9 Responses to “Josh Mandel Takes BBA Pledge”

  1. Tevyeh Says:

    “Obviously citizens are still free to, and should, cast their vote for the more conservative candidate every time…”

    Gaaah! Please tell me that you don’t really believe relative “position” on the political spectrum should be a voter’s sole deciding criterion…

    • Remind me again what the other criteria should be?

      • Snoodickle Says:

        How about competence?

      • Tevyeh Says:

        Intelligence, experience, leadership talent, a firm grasp of current political/economic issues…in a nutshell, competence.

        Please don’t commit the common liberal error of making ideology a proxy for all of the above.

      • (Each of them said “competence” without knowing that the other would say it, while waiting for me to moderate the comments.)

        Think of it this way: If a conservative wants to pull the nation in one direction, and a liberal wants to pull in the opposite direction, I might rather have an incompetent conservative than a competent liberal. I might also rather have an incompetent liberal than a competent liberal. We’re fighting for the future of the country; I don’t want to make my opponents the “best” at it they can possibly be. Think of it this way: There isn’t some neutral “job” that I want to be sure my representatives “do” (and can “do well”); from my point of view, gridlock that keeps Congress from “accomplishing” anything for a given two-year period might possibly be a better outcome than any other Congress in recent memory. (This argument applies more to legislators than to the presidency.)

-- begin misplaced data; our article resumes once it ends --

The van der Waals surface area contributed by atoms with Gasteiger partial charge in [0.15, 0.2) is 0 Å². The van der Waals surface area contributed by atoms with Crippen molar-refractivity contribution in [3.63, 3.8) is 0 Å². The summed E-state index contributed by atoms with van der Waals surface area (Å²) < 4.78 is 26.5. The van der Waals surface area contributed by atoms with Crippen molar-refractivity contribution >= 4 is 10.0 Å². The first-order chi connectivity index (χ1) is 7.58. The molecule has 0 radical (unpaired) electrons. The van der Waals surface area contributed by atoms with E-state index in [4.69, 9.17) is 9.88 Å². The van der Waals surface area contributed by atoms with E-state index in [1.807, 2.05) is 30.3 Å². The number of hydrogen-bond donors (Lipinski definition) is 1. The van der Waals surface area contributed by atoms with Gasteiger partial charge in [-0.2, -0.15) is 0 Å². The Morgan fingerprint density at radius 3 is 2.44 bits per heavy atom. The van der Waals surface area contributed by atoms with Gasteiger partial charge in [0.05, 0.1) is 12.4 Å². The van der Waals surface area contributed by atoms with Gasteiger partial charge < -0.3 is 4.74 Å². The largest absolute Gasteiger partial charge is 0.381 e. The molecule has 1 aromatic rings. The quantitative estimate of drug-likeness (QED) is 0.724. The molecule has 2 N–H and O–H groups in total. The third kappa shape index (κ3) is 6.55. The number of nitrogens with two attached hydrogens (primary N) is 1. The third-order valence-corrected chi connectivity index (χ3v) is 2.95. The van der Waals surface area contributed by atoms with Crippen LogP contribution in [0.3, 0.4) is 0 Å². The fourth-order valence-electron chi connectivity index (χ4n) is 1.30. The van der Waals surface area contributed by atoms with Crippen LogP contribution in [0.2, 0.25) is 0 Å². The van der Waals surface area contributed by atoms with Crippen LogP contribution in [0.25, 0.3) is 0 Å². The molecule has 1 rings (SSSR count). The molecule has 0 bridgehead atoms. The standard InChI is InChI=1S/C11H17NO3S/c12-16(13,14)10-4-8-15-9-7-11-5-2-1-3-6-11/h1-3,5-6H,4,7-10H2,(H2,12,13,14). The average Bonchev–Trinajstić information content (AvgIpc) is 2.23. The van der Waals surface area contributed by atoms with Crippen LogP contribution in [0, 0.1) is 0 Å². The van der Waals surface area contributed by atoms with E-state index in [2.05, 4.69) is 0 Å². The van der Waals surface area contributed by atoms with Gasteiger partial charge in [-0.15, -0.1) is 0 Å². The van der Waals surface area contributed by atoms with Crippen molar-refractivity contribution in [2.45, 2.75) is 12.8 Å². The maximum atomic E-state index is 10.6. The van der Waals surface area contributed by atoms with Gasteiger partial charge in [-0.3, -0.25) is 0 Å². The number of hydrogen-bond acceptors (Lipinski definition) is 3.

That said, I agree (with qualifications) that competence is good. Instead of competence, I thought you might mention character. I think both are best selected for at the primary level. I won’t say that there’s no way a candidate could ever make it through the primary and still not be sufficiently minimally competent to get my vote (if he’s also the more conservative candidate) in the general election, but if you can point to any example where that has ever actually happened, I would love to hear about it.

      • Tevyeh Says:

        Yeah, I forgot character. Add it to my list. Maybe my omission is a sign of my ever-increasing cynicism about politics.

        “There isn’t some neutral ‘job’ that I want to be sure my representatives ‘do’ (and can ‘do well’)…”

        I disagree sharply. The work of an elected official cannot be fairly summed up as “trying to pull the country” in one direction or another. Much of their work is mundane, uncontroversial “management,” to which political ideology is largely irrelevant. While this housekeeping work usually fails to make headlines or dominate popular discourse, it is nevertheless extremely important, and doing it poorly can wreak havoc on the nation. (This assessment applies greatly to executive offices, but also to legislative offices).

        A joke I made up:

        Q: What do you call a President with Bush’s ideology and Clinton’s competence?

        A: Ronald Reagan.

        Q: What do you call a President with Clinton’s Ideology and Bush’s competence?

        A: Barack Obama.

  2. […] 2 — Josh Mandel supports adding a balanced-budget amendment to the Constitution. […]